Baseball Magazine

The Joba Rules

By Tfabp
This past week, Yankee relief pitcher Joba Chamberlain (MillieJupiter’s favorite ballplayer!) developed a sore elbow which upon further review, revealed a torn ligament which will require “Tommy John” ligament transplant surgery. Almost within seconds, cyberspace was awash in complaints and theories regarding his usage several years ago when the Yankees developed what was called the “Joba Rules.” Many disagreed at the time, feeling he needed to build arm strength rather than worrying about pitch or inning count. Others felt he was being babied. With this injury, the skeptics and critics alike have jumped on the bandwagon of “I told you so…”
Allow me a few words.
First of all, as Brian Cashman, GM, has said repeatedly, these were not Joba specific rules but were rules covering all the Yankee minor league pitchers, limiting pitches, innings and frequency of use, as a developmental policy. This whole policy in general has been developed in part as a reaction to what is called the “Verducci Effect.” Tom Vedrducci, a sports writer for Sports Illustrated, has been talking about the misuse or abuse of young pitchers and developed this theory – pitcher under 25 years of age who increased the number of innings pitched more than 30 from the previous year’s total were significantly more likely to be ineffective or injured. A few years ago Verducci started announcing pitchers who has had this significant increase in workload and his theory seems to be playing out very accurately. In the last five years, Verducci has flagged 44 pitchers 25-and-younger who increased their workload by 30 innings or more. Of those 44, only eight of them (less than 20 %) made it through the following season without injury AND lowered their ERA, which he documents as a sure sign of ineffectiveness. A look at the list of pitchers he identified reads like the DL list in MLB’s offices - Josh Johnson, Homer Bailey, Joba Chamberlain, Clayton Kershaw, Jair Jurrjens, . Mat Latos, Cole Hamels, Chad Billingsley, Jon Danks, Francisco Liriano, Fausto Carmona, Dustin McGowan, Gustavo Chacin, Yovani Gallardo, Ian Kennedy, Phil Hughes and Anibal Sanchez. What they have in common is they have all experienced injuries, some never returning to the promise of their early careers and Verducci called it. The Verducci Effect isn’t a theory, it is a predictor.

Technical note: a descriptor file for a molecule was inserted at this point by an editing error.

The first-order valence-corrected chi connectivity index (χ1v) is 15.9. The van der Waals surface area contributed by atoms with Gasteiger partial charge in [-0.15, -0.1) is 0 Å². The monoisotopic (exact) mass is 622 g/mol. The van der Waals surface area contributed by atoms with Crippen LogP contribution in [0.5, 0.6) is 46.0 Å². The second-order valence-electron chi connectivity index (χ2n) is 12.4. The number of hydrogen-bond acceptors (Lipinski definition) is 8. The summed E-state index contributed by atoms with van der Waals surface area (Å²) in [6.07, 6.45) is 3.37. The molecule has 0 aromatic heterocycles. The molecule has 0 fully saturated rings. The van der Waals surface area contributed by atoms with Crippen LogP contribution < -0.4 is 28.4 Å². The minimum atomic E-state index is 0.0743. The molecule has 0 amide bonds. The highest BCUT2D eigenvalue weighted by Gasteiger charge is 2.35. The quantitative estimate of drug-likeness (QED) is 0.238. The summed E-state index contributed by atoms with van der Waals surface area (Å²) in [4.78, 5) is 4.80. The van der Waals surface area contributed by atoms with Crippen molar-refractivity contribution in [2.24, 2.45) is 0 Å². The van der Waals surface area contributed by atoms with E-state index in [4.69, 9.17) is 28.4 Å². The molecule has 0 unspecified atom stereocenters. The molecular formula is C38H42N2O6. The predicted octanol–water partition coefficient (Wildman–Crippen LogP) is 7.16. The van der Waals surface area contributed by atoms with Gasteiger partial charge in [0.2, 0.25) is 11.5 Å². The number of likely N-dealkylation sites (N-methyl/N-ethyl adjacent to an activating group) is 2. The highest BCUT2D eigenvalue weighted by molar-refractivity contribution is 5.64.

Are major league pitchers babied? Well you know, when players received $6000 a year to play, they were seen as replaceable parts in a baseball business cog. When they cost millions of dollars to be signed, developed and then make it to the majors, you better believe they should be babied. They are a highly trained, specialized athlete who can deliver thunder and lightning with one arm. Why would you chance anything else? You don’t let them participate in “dangerous sports” like motorcycling and sky diving but you’ll over use them and threaten your investment? Not if your smart or competent you won’t.
So now, back to the Yankees. How can you expect them to do anything but protect their investment? Yes, perhaps they had some influence in the injury because of the way he moved from starter to reliever to starter to reliever again but to me, the inning numbers are a more important factor and not to be trifled with. This is just another warning to the Yankees and other MLB teams that injuries, major injuries, career ending injuries can be sometimes prevented and this needs to be fully explored.
Were they protecting their investment? Yes, I think so. Will he get the best medical care he possibly can? Absolutely. Will he return to the major leagues as an effective pitcher? That may take a while to figure out. MillieJupiter and I both hope so!

You Might Also Like :

Back to Featured Articles on Logo Paperblog

These articles might interest you :

  • Three Rules for Bringing out the Best in Teachers

    Three Rules Bringing Best Teachers

    I received an email from a former student today. She wrote, “I am currently a senior [in college], and have been focusing a lot on political economic theory... Read more

    By  Stevemiranda
  • Play Eats: Etsy Rules

    Play Eats: Etsy Rules

    Of course to finish off Play Eats, Project: Project saves the best for last with Etsy. These awesome felt foods are from DogBoneArt. When Z was tiny tiny,... Read more

    By  Blemon
  • Dutch Court Rules WiFi Hacking Is Now Legal

    Dutch Court Rules WiFi Hacking Legal

    Breaking in to an encrypted router and using the WiFi connection is not an criminal offence, a Dutch court ruled. WiFi hackers can not be prosecuted for... Read more

    By  Gerard
  • Professor Joba of the Institute

    Professor Joba Institute

    Professor Joba came over. Dad says he has hair like Tony Curtis.Here he is looking serious.It is hard to see his expression but I think he thinks a lot.Henry... Read more

    By  Elizabethwix
  • Follow Seven Rules for a Creative Startup Culture

    Follow Seven Rules Creative Startup Culture

    Within the startup realm, there is a big difference between having an innovative product versus an innovative business. Some startups have a new technology,... Read more

    By  Martin Zwilling
  • Rules of Dating?

    Rules Dating?

    I'll admit it, I watch all of the Kardashian shows. They're funny and beautiful people, sort of an entertaining and envy-inducing experience when you watch the... Read more

    By  Nicelise
  • 10 Rules for a Sustainable Architecture in Jamaica

    Rules Sustainable Architecture Jamaica

    Architects have a large responsibility to design sustainable solutions for the built environment that are responsive to the social, economic and environmental... Read more

    By  Architechnophilia